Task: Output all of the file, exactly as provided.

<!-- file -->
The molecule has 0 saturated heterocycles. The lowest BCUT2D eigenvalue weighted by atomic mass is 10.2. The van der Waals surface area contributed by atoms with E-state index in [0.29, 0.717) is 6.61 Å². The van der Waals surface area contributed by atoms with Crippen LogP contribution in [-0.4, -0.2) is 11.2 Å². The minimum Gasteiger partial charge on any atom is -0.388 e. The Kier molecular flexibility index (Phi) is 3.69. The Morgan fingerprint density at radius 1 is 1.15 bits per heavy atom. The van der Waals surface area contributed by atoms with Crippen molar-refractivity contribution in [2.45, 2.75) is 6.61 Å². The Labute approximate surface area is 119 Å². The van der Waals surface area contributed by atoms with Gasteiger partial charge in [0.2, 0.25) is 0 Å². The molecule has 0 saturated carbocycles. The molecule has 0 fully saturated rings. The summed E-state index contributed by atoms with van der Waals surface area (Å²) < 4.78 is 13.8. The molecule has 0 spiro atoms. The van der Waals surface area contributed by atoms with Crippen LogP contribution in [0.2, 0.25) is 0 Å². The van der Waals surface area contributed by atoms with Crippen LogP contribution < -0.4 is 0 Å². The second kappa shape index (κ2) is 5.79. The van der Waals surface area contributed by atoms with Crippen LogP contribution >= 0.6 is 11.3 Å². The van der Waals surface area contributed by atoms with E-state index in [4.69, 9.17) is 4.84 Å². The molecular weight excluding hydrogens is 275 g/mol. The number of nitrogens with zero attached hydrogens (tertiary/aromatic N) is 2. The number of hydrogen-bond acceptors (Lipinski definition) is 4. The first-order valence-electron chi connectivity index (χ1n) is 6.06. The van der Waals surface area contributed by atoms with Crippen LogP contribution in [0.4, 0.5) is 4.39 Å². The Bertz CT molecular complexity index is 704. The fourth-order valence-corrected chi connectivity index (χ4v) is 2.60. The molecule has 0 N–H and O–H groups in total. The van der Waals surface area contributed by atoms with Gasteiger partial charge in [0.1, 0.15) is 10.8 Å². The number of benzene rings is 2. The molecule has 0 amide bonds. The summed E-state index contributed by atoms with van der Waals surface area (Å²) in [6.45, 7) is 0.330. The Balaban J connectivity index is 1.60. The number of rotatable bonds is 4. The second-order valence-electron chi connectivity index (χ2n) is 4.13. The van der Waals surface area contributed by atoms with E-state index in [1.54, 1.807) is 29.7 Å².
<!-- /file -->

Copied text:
The molecule has 0 saturated heterocycles. The lowest BCUT2D eigenvalue weighted by atomic mass is 10.2. The van der Waals surface area contributed by atoms with E-state index in [0.29, 0.717) is 6.61 Å². The van der Waals surface area contributed by atoms with Crippen LogP contribution in [-0.4, -0.2) is 11.2 Å². The minimum Gasteiger partial charge on any atom is -0.388 e. The Kier molecular flexibility index (Phi) is 3.69. The Morgan fingerprint density at radius 1 is 1.15 bits per heavy atom. The van der Waals surface area contributed by atoms with Crippen molar-refractivity contribution in [2.45, 2.75) is 6.61 Å². The Labute approximate surface area is 119 Å². The van der Waals surface area contributed by atoms with Gasteiger partial charge in [0.2, 0.25) is 0 Å². The molecule has 0 saturated carbocycles. The molecule has 0 fully saturated rings. The summed E-state index contributed by atoms with van der Waals surface area (Å²) < 4.78 is 13.8. The molecule has 0 spiro atoms. The van der Waals surface area contributed by atoms with Crippen LogP contribution in [0.2, 0.25) is 0 Å². The van der Waals surface area contributed by atoms with Crippen LogP contribution < -0.4 is 0 Å². The second kappa shape index (κ2) is 5.79. The van der Waals surface area contributed by atoms with Crippen LogP contribution >= 0.6 is 11.3 Å². The van der Waals surface area contributed by atoms with E-state index in [4.69, 9.17) is 4.84 Å². The molecular weight excluding hydrogens is 275 g/mol. The number of nitrogens with zero attached hydrogens (tertiary/aromatic N) is 2. The number of hydrogen-bond acceptors (Lipinski definition) is 4. The first-order valence-electron chi connectivity index (χ1n) is 6.06. The van der Waals surface area contributed by atoms with Crippen LogP contribution in [0.4, 0.5) is 4.39 Å². The Bertz CT molecular complexity index is 704. The fourth-order valence-corrected chi connectivity index (χ4v) is 2.60. The molecule has 0 N–H and O–H groups in total. The van der Waals surface area contributed by atoms with Gasteiger partial charge in [0.1, 0.15) is 10.8 Å². The number of benzene rings is 2. The molecule has 0 amide bonds. The summed E-state index contributed by atoms with van der Waals surface area (Å²) in [6.45, 7) is 0.330. The Balaban J connectivity index is 1.60. The number of rotatable bonds is 4. The second-order valence-electron chi connectivity index (χ2n) is 4.13. The van der Waals surface area contributed by atoms with E-state index in [1.54, 1.807) is 29.7 Å².